Daniel’s Decision: To Sanctify Himself
“HE REQUESTED … that he might not defile himself” (Daniel 1:8).
It seems a momentous decision when we read about it, and we suppose it must have seemed so to Daniel at the time and to everyone around him, but I know better. At that moment, only the spiritually observant, such as Daniel, would have known its importance. That’s often the case with temptations: we only recognize the trap after it’s too late.
As is so often the case, temptation came to Daniel with the foot-in-the-door technique. Social scientists have well documented the effect. In one study, almost all of a random sampling refused to allow a large political sign in their front yard. In a second sampling, similar homeowners were first asked to allow a small sign in their yard. Most agreed, and of those who allowed the small sign, most later agreed to a large sign being placed in their yard. In other words, when people begin by agreeing or going along in small, unimportant matters, they’re likely to agree to more important issues or acquiesce to even more serious requests later. That’s why telephone solicitors start by asking questions to which people will answer yes. That’s why Satan begins with small compromises.
Considering their dire circumstances, eating and drinking from the king’s table likely seemed trivial to many of the young men with Daniel, even though it required eating and drinking food offered to idols. Some of them might have said, “The fuss you’re making is too much for this simple principle. It’s not worth so much fuss.” However, Daniel knew that a second request to compromise principle is always inevitable, that the consequences of the second request are far more serious and that resisting a second request is harder after agreeing to the first. Satan departed from Jesus for a season only because Jesus resisted his first requests. He doesn’t flee those who give in. The first compromise traps us, making it harder to marshal our own inner resolve and harder to convince others that it’s a matter of principle when we’ve given them no reason to suspect principle in us before now.
Some of the young men might have said: “Let’s go along till we’ve won them over, then make our request to be excused from this banqueting.” But Daniel knew that nothing is more fatal to the defense of right than delay. What has been will be. It is as difficult to reassert a moral principle as it is to get back on a tightrope after falling off.
Daniel might have said, as many in his position do, “True religion is of the spirit and not the body, anyway.” Or he might have said, “The old way was destroyed with Jerusalem, let’s not mess up our new opportunity in Babylon with some old fashioned principles.” Today, such chronological snobbery, as C. S. Lewis calls it, is common. It’s true that old things are often old and new things are new; but not all old things are outdated, nor all new things better.
Such arguments did not prevail with Daniel. He could probably handle them all at a rhetorical level better than you or I; but he didn’t win the moment by debate, nor will we. It was won by saying NO.
Daniel knew how to say no—what a wonderful ability! A lot of people are poor and will remain poor and others will become poor because they can’t say NO—either to their own desire for gratification or to persuasive salesmen. Telephone solicitors and salesmen and marketeers of all stripes depend on people who can’t say NO. So does Satan.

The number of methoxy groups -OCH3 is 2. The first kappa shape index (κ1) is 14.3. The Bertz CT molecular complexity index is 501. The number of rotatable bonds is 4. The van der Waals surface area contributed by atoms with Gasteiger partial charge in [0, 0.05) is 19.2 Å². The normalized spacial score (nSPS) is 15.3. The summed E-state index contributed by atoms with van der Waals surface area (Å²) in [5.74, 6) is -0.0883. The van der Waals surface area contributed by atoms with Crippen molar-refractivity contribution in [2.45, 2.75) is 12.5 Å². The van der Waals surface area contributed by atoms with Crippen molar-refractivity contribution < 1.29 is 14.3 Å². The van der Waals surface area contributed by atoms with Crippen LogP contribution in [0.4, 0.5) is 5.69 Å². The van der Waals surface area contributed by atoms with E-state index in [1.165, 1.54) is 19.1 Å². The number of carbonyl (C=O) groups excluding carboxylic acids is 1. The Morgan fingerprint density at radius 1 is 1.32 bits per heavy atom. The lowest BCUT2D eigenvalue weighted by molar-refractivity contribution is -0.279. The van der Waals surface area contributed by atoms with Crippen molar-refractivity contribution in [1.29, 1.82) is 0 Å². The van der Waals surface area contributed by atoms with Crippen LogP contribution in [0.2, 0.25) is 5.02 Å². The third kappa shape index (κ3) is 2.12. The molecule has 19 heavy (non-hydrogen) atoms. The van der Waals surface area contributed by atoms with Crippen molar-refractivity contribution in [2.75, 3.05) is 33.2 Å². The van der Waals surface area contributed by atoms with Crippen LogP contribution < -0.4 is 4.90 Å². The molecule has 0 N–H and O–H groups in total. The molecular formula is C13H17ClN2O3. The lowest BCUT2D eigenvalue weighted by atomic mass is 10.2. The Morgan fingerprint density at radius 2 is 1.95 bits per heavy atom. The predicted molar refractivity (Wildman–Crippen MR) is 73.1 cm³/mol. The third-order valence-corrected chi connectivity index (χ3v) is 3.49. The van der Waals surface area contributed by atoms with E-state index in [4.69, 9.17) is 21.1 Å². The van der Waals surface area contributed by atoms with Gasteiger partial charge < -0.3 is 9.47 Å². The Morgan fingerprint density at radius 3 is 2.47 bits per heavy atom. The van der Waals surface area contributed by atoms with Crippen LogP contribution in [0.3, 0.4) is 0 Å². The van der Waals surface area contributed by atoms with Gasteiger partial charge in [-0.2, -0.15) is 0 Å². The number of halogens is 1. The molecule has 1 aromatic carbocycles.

The best weapon available to young people in strange new circumstances, and indeed to Christians of all ages and in all circumstances, is the ability, the willingness to say NO. How many bright lives have been spoiled by the failure to say NO? How many preserved by saying NO? Let our courage be high, our faith firm, and our answer to sin always an unyielding NO.
Daniel’s success in saying no in so seemingly small a matter, which really was so very consequential (as the narrative goes on to show), was based on an obviously grave and important decision he’d made earlier, perhaps as a young man in Jerusalem, perhaps on his way to Babylon, perhaps even in the very moment before he said no to the king’s dainties. But, whenever—his fundamental decision to sanctify himself to the Lord was the basis of his success in resisting temptation in this moment, and in all the other moments of his life. As it ought, that grand decision guided his daily decisions.
Would that it were so with us. For Satan daily tests us, looking for weaknesses. Only a few days ago, as I made the third trip to the tool drawer looking for the right size screwdriver, rubbing my barked knuckles and wondering why I’d ever put training wheels on the bicycle in the first place, I asked my wife: “Why does every simple task have to turn into a test of character?” The next day, the Bible, as it always does, provided the answer: that’s what we signed on for. 1 Peter 3:9: “… not returning evil for evil or reviling for reviling, but on the contrary blessing, knowing that you were called to this, that you may inherit a blessing.” The key phrase here is “knowing that you were called to this.” When we became His disciples, we signed on for the testing of our character, by which testing character develops (James 1:2).
It’s easy to float downstream, but we signed on to paddle against the current. So we shouldn’t be surprised when almost every activity and every day brings a new challenge to our commitment to sanctify ourselves to the Lord. Like Daniel, we need to make seemingly simple, day-to-day decisions in accord with the great decision of our life: to be like Christ.
Dickey, M. T. (1990). Daniel’s Decision: To Sanctify Himself (Daniel 1:8). In B. Lewis (Ed.), Christianity Magazine: September 1990, Volume 7, Number 9 (B. Lewis, Ed.) (18). Jacksonville, FL: Christianity Magazine.
By M. Thaxter Dickey
From Expository Files 20.9; September 2013